Many health care activists blinked their eyes in disbelief when they read the lead sentence of a front page article of the June 1 New York Times: “The Bush administration told the Supreme Court that it should allow Maine to carry out a state law that tries to force drug companies to reduce the prices of prescription medicines sold in the state.”

Those 35 words said it all: This is an election year and the White House doesn’t dare oppose state efforts to control – or at least impose limits – on the price of prescription drugs. The Times article is also a reflection of the fact that the price of prescription drugs, which has become the biggest cause of skyrocketing health care costs, has also become one of the hottest issues in the run up to the November elections.

The cost of prescription drugs was a major factor in the growth of Medicare HMO plans by private insurance companies during the 1990s. Because these plans offered a small drug benefit, millions of seniors were hoodwinked into leaving the federal Medicare program to enroll in these plans.

But, as this column warned on may occasions, most HMO Medicare plans dropped the drug provision, claiming they could not afford the price of drugs. Thus millions of seniors were added to the rolls of those who lacked prescription drug coverage. That, in turn, added additional pressure on Congress to add a prescription drug benefit to the Medicare program. And it has fueled the growing campaign for states to become involved in the fight over the cost of prescription drugs.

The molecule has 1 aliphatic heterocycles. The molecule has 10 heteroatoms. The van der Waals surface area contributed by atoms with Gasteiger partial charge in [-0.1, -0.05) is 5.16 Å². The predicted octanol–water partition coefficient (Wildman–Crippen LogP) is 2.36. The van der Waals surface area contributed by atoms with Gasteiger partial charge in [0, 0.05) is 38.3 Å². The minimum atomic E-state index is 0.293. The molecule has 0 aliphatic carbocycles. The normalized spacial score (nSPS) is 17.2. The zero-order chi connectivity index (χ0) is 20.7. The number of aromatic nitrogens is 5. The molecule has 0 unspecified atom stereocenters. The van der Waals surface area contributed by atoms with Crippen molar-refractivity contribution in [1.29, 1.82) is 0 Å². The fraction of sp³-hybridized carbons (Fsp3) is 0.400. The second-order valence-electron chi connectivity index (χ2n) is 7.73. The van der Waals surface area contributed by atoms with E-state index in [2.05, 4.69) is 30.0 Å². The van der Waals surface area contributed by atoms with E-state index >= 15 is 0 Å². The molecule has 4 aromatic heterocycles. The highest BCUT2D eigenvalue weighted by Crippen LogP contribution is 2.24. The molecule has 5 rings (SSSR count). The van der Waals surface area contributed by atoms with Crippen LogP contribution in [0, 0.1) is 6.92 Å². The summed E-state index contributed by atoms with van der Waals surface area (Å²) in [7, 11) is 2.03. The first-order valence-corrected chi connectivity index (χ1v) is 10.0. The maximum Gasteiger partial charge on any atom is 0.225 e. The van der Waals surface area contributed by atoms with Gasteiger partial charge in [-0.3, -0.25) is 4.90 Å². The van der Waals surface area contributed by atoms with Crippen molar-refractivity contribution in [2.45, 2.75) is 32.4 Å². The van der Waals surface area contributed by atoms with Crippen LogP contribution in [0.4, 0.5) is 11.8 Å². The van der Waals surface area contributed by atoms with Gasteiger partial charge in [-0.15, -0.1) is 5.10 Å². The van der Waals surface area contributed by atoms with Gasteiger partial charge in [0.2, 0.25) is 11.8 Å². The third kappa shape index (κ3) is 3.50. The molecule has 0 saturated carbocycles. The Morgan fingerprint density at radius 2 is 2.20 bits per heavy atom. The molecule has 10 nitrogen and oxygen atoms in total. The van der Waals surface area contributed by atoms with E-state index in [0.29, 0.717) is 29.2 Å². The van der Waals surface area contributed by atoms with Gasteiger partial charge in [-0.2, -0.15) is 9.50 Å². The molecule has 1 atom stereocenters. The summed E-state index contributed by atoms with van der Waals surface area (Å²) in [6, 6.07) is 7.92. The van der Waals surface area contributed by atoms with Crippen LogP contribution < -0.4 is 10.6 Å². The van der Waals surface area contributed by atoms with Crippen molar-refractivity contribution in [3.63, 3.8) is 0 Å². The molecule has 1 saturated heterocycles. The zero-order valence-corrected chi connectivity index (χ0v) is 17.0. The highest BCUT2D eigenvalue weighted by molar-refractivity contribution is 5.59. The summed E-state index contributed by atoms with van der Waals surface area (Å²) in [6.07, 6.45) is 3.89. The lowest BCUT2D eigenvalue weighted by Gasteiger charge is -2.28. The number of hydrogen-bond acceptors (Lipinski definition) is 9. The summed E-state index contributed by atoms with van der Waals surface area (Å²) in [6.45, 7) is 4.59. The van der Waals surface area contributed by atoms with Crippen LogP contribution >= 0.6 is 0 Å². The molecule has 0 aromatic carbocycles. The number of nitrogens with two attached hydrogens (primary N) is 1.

Perhaps the most significant aspect of the Maine program is that it is not limited to seniors or to beneficiaries of the state’s Medicaid program, but that it applies to everyone.

Many politicians, probably fearing retaliation from the drug companies, told activists that the Maine law would not stand up in a Supreme Court case. They said that one state couldn’t enact these kinds of laws. They were wrong.

The Maine program is now law and offers a ready-made tool for health care activists everywhere. Go to the State of Maine web site (, click the proper icon and get the text of the law. Convert it into the proper legislative language and confront candidates for state office with the results of your labor.

The Bush administration, long a supporter of states’ rights, was caught in a second conundrum in Maine. If they allowed the case to go to the Supreme Court, federal preemption might have won out. So to avoid that confrontation, at least for now, they are backing off.

As a Maine state legislator, Chellie Pingree, now the Democratic candidate for the U.S. Senate, was instrumental in winning legislative approval of the “Rx Law” and has made drug costs the number one issue in her campaign to unseat Sen. Susan Collins, a Republican who has offered her own very weak proposal to provide drug benefits to the through Medicare. Olympia J. Snowe, Maine’s other GOP senator, hailed the decision to let the Maine law stand.

Ever since the failure of the Clinton health plan, the Democratic National Committee, controlled by the right-wing Democratic Leadership Council, has refused to deal with health care issues. Their proposals for a Medicare prescription drug plan have been, at best, feeble.

If we – that’s everyone affected by health care issues – take advantage of new opportunities such as the situation in Maine – history will record this year’s election as the “Health Care is a Human Right Election.”

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